The Scramble for Africa
Sub-Saharan Africa 1911.1104
European imperialism in Africa (4 November 1911)
Historical Map of Sub-Saharan Africa
In 1911 France sent troops to suppress a rebellion in Morocco. Germany promptly claimed the 1906 Algeciras Agreement had been violated and sent a gunboat to the Moroccan port of Agadir. After a brief crisis, in which Russia and Britain backed France, Germany agreed to accept French control of Morocco in return for a substantial cession of territory from French Equatorial Africa to German Kamerun.
Cession of Lado Enclave
Following the death of King Leopold II of Belgium in 1909, the Belgian Congo relinquished its control over the Lado Enclave and restored the territory to British rule in accordance with the Anglo-Belgian Congolese Treaty of 1894. The district officially became a province of the Anglo-Egyptian Sudan, with Captain Chauncey Hugh Stigand appointed administrator. Following the cession, the Sudan-Uganda border would be altered for administrative purposes and part of the former Lado Enclave integrated into Uganda.
Agadir Crisis begins
In 1911 a rebellion erupted in Morocco and by early April the rebels were besieging Sultan Abdelhafid in his palace in Fez. In response, France dispatched a flying column to protect European lives and property; in May French troops entered Fez and relieved the siege. However Germany loudly denounced the French moves, accusing France of violating the Algeciras Agreement.
In response to the French intervention in Morocco, Germany sent the gunboat SMS Panther to the Moroccan port of Agadir, where it arrived on 1 July. A larger German cruiser, SMS Berlin, followed days later, replacing the gunboat. Britain sided with France and sent battleships to Morocco, but the crisis would begin to be defused from 7 July when Germany notified France that it would accept territorial compensation in the Congo region.
The British South African Company protectorates of North-Eastern Rhodesia and Barotziland-North-Western Rhodesia were amalgamated to form the protectorate of Northern Rhodesia. Northern Rhodesia would continue to be administered by the British South African Company until the British government took over in 1924.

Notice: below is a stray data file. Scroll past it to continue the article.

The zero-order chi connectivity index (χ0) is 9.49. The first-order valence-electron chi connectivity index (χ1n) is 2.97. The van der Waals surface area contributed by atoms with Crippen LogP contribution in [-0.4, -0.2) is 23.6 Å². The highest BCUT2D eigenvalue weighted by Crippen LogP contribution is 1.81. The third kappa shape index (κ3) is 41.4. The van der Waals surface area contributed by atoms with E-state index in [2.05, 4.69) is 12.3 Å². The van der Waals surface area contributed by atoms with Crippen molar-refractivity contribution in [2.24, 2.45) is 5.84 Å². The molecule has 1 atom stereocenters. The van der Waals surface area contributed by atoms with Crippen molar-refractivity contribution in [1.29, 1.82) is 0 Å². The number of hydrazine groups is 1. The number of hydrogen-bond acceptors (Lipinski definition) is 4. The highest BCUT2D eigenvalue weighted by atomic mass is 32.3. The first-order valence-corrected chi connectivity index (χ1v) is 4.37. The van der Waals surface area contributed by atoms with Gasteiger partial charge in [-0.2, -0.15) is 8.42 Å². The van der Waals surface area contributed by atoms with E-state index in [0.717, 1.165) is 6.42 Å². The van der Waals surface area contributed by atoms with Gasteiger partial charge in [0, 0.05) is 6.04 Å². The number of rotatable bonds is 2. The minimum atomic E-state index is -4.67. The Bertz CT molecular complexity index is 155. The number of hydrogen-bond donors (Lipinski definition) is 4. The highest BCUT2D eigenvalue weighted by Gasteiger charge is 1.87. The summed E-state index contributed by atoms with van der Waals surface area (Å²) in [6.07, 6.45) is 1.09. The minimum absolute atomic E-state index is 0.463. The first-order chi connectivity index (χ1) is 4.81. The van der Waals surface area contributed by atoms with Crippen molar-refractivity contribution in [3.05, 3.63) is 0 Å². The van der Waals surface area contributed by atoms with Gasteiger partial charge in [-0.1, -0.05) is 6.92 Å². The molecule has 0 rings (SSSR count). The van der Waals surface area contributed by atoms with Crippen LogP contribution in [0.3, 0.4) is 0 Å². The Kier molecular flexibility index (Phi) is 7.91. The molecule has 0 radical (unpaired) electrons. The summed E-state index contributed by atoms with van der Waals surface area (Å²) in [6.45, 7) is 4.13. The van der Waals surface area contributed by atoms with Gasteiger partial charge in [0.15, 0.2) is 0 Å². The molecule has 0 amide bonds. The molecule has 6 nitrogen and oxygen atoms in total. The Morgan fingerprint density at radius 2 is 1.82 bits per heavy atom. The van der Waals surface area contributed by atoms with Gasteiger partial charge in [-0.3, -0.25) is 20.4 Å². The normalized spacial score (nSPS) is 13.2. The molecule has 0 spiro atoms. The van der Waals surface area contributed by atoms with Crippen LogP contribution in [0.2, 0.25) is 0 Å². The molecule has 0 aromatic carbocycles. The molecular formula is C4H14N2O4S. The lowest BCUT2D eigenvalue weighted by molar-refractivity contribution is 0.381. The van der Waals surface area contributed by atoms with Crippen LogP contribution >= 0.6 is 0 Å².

Capitalizing on a 1902 secret treaty with France, Italy declared war on the Ottoman Empire in order to seize control of its non-contiguous Vilayet of Tripolitania (Libya).
On 7 July 1911 Germany entered into negotiations with France to resolve the Agadir Crisis, agreeing to support a French protectorate over Morocco in return for "compensation" in the French Congo region and the safeguarding of German economic interests in Morocco. Initial German demands were for the whole of the French Congo from the Sangha River to the sea, but these were reduced after a warning from Britain. A final agreement was reached on 4 November, with the French ceding 275,000 square km (Neukamerun) to German Kamerun, giving the Germans access to the Congo River. As some compensation, the French gained a small stretch of land southeast of Lake Chad.
- African history
- Central African Republic
- DR Congo
- French Equatorial Africa
- Lado Enclave
- North-Eastern Rhodesia
- North-Western Rhodesia
- November 4
- Republic of Congo
- South Sudan
- Sub-Saharan Africa
- United Kingdom